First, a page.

{[I]n addition to the e-mailed invitation for "The Talk: A Necessary Conversation about Privilege and Race with Our Children," the e-mail list was used by the District for e-mails (1) encouraging the parent recipients to vote in an upcoming District building referendum while touting the "importan[ce]" of the referendum passing, such as referring to the referendum question as an "important item[ ] … that seeks to address high-priority challenges in our public schools related to growth and capacity" and telling e-mail recipients that "85 percent of [stakeholders participating in a recent community-wide survey] believe the District's facility needs should be addressed now"; (2) directed to "Staff, Parents, Guardians, and Members of Our Community" related to "[t]he death of George Floyd at the hands of police officers, one of many in our country's long history of injustice based on race" and referring to "the stark reality that there are still mountains to move and institutions to reshape to eliminate race-based inequities and eradicate racism in this country…. And that change can't happen until our whole society accepts that validity and the history behind it"; (3) asserting the District's "commitment to educating our community about racial equity and inclusion and the need to stamp out systemic racism"; and (4) touting District advocacy for "topics" and "proposed bills" in the legislature. Gierl further avers and the record evidence shows that in "The Talk," a slide was included with a note at the bottom that read: "'Blacks' can be substituted with people of any nationality/ethnicity other than European white since it's people of European dissent who have held institutional power in America since its inception" and that the superintendent closed "The Talk" with his own comments encouraging parents to "advocat[e] at the community-wide level for the change you see needed. It can't just happen in the hallways of the school."} …

While the District relies upon the fact that it has already informed Gierl who it was sending e-mails to, i.e., "District parents," that response only identifies the general body of persons; it does not identify the specific individual's e-mail contact information the District was using. Providing the actual e-mail addresses, as requested by Gierl, does this. Importantly, the e-mail list is the actual "record."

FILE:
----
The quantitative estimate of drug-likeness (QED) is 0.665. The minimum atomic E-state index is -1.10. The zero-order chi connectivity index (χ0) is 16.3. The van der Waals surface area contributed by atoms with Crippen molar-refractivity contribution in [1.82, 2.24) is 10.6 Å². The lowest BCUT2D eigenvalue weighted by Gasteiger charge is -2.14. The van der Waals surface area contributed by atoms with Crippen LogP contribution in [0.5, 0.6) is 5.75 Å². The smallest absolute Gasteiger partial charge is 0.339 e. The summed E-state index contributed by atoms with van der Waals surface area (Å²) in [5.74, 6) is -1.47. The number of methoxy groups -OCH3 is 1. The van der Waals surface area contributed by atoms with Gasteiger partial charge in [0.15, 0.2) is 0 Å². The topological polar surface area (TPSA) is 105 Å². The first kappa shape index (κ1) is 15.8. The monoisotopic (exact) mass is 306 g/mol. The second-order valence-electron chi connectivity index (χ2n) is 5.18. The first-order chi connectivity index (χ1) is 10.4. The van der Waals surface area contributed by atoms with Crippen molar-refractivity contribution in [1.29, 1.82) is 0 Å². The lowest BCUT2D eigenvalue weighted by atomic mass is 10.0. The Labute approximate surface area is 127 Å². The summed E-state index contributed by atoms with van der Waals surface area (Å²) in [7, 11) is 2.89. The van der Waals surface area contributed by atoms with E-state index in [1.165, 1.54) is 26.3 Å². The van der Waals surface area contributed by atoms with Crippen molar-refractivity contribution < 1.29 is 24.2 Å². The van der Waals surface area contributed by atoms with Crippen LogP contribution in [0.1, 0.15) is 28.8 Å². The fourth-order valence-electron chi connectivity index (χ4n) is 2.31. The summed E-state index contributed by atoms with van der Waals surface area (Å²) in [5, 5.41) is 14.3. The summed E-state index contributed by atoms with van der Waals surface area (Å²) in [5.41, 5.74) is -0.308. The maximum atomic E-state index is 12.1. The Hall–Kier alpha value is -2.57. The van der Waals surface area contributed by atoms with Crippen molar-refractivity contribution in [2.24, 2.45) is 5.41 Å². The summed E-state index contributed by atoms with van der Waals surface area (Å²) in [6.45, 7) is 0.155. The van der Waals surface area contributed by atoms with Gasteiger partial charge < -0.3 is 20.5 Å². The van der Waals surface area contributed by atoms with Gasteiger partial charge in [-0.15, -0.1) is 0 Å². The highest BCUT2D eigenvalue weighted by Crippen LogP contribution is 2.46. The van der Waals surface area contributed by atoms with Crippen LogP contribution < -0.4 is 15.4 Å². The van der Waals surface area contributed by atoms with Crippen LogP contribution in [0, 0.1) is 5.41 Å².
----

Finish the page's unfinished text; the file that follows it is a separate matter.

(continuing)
In refusing to release the parent e-mail addresses, the District, without on-point statutory or case law support, contends the balancing test favors keeping the list secret because releasing it would have a "chilling effect" on parents' willingness to provide their e-mail addresses to the District and thus stifle District-parent communications. But, as the circuit court noted, "[W]hat's missing in the record is support for that position that a chilling effect will occur. In the Court's mind[,] it's largely speculation. Because the record here just does not suggest that the district has any support for that chilling effect argument." The court relatedly noted that the record shows that in 2015 the District released its then-current parent e-mail list to a third-party requestor, a former mayor for the City of Mequon, yet no chilling effect was observed following that release. "[A]fter the 2015 disclosure[,] there's no evidence that the school district received any comments from those persons that may have been receiving emails from whoever the former mayor disclosed the list to, whether it be library, or nature center, or anyone else for that matter. And the district wasn't able to demonstrate that anyone had even come to the district to suggest or request that their information should be withheld or not disclosed." …

The District also expresses concern that Gierl's purpose in requesting the e-mail addresses is to "SPAM [the parents] with his political ideology." Essentially, the District is concerned that Gierl disagrees with some issues or positions about which it has communicated with parents using the e-mail list, and it fears Gierl will utilize the list to identify and perhaps organize parents who might share his views regarding the District's positions.

In short, the District wants to be able to use government resources to collect and utilize these e-mail addresses to promote and advance the particular "community outreach" issues and positions of District (government) leaders while denying others in the community the opportunity to utilize the e-mail addresses to share differing viewpoints. Gierl states: "If the District had the discipline to limit itself to emails about bus schedules, enrollment, office closures and the like, the public interest in accessing this Distribution List would not be as high." We agree; the balancing test does not tolerate utilizing taxpayer resources for an ideological or political monopoly….

Congratulations to Tom Kamenick (Wisconsin Transparency Project), who represented the plaintiff (and who comments here as tkamenick).